Research

In flowering plants, the interphase microtubules that are present beneath the plasma membrane become organized into specific patterns. The pattern of these cortical microtubules acts as a template that guides the pattern of deposition of cellulose microfibrils in the cell wall which in turn determines the axis of turgor-induced cell elongation (see figure). Thus, the spatial organization of cortical microtubules is central to plant cell morphogenesis. The central theme of our research is to understand how a decentralized and dispersed population of cortical microtubules becomes organized into specific patterns.

The current areas of research in the lab are listed below. Please click on the titles for additional information.

  1. Identifying the Arabidopsis microtubule plus-end complex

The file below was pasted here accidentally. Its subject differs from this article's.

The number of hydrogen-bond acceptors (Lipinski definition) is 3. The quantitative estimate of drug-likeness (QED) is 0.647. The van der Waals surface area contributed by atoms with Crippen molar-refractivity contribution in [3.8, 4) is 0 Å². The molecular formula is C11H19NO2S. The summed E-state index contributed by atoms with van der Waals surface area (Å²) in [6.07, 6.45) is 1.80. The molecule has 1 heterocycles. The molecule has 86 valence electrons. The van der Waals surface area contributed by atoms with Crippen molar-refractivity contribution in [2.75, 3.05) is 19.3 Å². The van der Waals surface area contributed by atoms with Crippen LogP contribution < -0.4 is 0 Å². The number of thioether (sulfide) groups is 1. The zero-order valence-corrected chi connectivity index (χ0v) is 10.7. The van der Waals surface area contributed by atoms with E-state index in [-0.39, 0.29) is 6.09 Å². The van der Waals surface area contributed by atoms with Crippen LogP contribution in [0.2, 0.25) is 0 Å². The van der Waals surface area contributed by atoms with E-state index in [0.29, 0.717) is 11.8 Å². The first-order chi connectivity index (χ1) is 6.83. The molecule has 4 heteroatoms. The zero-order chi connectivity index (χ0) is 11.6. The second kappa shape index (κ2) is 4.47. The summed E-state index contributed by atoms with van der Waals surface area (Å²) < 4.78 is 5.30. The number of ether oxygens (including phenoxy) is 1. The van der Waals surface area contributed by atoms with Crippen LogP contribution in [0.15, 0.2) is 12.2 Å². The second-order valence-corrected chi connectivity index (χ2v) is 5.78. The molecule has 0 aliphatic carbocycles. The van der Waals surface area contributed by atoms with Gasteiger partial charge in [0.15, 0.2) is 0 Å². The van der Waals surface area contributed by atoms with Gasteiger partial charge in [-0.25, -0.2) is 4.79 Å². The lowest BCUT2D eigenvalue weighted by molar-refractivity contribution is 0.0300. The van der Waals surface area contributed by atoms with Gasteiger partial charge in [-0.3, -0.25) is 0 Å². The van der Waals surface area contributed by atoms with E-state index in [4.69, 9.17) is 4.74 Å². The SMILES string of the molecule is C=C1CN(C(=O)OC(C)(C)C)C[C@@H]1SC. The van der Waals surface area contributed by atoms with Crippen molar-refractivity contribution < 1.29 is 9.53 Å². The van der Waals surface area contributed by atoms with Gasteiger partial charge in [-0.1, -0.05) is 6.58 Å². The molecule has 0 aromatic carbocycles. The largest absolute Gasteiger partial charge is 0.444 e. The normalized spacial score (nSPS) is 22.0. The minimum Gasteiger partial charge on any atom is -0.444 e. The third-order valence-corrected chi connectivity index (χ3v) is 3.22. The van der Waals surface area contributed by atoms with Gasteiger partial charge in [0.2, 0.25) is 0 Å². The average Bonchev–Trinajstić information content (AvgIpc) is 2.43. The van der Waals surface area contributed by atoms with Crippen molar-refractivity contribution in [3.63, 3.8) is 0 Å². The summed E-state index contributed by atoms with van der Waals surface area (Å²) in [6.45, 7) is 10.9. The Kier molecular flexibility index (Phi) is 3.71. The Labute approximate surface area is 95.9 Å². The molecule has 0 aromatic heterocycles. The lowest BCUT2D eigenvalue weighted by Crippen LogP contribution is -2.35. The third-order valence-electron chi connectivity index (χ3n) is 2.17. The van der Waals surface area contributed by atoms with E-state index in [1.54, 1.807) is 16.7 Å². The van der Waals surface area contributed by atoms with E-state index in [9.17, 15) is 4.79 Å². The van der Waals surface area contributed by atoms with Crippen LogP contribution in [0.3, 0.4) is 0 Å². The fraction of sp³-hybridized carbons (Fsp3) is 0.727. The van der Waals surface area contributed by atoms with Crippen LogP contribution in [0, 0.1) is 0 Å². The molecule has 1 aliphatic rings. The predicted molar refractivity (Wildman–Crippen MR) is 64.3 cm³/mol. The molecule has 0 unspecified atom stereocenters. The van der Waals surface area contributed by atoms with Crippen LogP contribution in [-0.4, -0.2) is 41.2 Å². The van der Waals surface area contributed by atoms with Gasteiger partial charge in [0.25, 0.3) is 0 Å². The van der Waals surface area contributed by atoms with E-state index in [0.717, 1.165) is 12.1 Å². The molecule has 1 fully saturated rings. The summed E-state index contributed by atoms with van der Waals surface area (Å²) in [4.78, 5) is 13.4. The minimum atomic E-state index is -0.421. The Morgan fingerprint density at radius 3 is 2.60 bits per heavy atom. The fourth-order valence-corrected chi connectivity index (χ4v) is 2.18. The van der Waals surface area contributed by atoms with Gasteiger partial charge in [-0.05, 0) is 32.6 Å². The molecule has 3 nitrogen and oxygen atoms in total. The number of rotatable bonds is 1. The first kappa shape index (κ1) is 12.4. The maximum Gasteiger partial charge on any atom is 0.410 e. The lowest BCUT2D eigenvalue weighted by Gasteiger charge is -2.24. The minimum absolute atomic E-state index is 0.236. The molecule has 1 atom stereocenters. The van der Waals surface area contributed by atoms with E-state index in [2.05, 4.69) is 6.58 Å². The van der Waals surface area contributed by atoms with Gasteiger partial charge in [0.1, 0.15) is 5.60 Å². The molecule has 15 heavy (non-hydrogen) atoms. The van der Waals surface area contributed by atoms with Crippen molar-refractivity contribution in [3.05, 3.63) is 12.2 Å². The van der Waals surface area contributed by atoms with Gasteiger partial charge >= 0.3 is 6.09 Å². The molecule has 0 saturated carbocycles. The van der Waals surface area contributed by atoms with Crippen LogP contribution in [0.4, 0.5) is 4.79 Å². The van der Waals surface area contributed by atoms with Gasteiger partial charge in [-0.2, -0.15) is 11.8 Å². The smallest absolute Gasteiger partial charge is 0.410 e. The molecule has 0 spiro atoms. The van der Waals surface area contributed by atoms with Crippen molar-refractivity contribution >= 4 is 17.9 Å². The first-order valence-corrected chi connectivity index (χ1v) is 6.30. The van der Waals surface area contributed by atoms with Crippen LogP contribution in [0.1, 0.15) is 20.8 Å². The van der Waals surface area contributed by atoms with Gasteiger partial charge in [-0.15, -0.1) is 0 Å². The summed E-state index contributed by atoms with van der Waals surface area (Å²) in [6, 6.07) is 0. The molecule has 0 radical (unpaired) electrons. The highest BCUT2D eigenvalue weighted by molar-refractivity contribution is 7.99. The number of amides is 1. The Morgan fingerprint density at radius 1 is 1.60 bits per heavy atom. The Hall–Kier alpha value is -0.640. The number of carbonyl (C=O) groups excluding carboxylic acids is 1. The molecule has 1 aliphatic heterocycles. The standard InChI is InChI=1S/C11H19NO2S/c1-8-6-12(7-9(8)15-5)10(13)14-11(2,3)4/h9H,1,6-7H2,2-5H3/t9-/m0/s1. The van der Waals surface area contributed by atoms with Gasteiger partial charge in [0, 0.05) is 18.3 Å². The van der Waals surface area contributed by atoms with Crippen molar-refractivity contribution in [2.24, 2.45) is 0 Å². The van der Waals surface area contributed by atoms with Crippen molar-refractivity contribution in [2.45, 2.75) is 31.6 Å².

We are using a biochemical approach, with Arabidopsis EB1 proteins as bait, to identify new components of the protein assembly at microtubule plus-ends.
  2. Simulating self-organization of the cortical microtubule cytoskeleton
    We are developing computer simulations and analytical models, in collaboration with Dr. Gautam at Texas A&M, to study the mechanisms underlying the self-organization of cortical microtubules into ordered patterns.
  3. In vitro reconstitution of microtubule bundling by MAP65 protein.
    We are using TIRF microscopy to study the mechanisms of microtubule bundling by Arabidopsis MAP65 protein at single molecule resolution.
  4. Mechanisms of FRA1 kinesin function
    We are studying the motility of the Arabidopsis FRA1 kinesin motor protein at a single molecule resolution using TIRF microscopy.

The organization of the cortical microtubules (top) is mirrored by the cellulose microfibrils (bottom). The transition from poor order to a well ordered, transversely oriented cortical array drives polarized plant cell elongation.